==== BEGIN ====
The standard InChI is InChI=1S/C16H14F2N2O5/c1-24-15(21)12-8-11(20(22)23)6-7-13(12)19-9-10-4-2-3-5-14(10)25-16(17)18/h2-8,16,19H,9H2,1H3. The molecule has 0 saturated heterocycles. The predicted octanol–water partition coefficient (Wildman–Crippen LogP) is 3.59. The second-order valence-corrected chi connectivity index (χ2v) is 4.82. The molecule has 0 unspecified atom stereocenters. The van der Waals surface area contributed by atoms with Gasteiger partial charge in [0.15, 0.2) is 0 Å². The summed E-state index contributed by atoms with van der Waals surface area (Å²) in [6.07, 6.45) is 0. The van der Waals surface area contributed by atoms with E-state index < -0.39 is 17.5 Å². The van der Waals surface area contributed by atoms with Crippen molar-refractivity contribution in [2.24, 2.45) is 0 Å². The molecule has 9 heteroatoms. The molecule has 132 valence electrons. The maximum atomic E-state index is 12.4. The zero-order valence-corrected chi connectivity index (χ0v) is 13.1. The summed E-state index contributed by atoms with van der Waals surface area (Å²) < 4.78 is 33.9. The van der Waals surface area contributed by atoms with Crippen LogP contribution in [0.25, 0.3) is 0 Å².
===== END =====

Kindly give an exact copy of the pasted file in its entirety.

The standard InChI is InChI=1S/C16H14F2N2O5/c1-24-15(21)12-8-11(20(22)23)6-7-13(12)19-9-10-4-2-3-5-14(10)25-16(17)18/h2-8,16,19H,9H2,1H3. The molecule has 0 saturated heterocycles. The predicted octanol–water partition coefficient (Wildman–Crippen LogP) is 3.59. The second-order valence-corrected chi connectivity index (χ2v) is 4.82. The molecule has 0 unspecified atom stereocenters. The van der Waals surface area contributed by atoms with Gasteiger partial charge in [0.15, 0.2) is 0 Å². The summed E-state index contributed by atoms with van der Waals surface area (Å²) in [6.07, 6.45) is 0. The van der Waals surface area contributed by atoms with E-state index < -0.39 is 17.5 Å². The van der Waals surface area contributed by atoms with Crippen molar-refractivity contribution in [2.24, 2.45) is 0 Å². The molecule has 9 heteroatoms. The molecule has 132 valence electrons. The maximum atomic E-state index is 12.4. The zero-order valence-corrected chi connectivity index (χ0v) is 13.1. The summed E-state index contributed by atoms with van der Waals surface area (Å²) < 4.78 is 33.9. The van der Waals surface area contributed by atoms with Crippen LogP contribution in [0.25, 0.3) is 0 Å².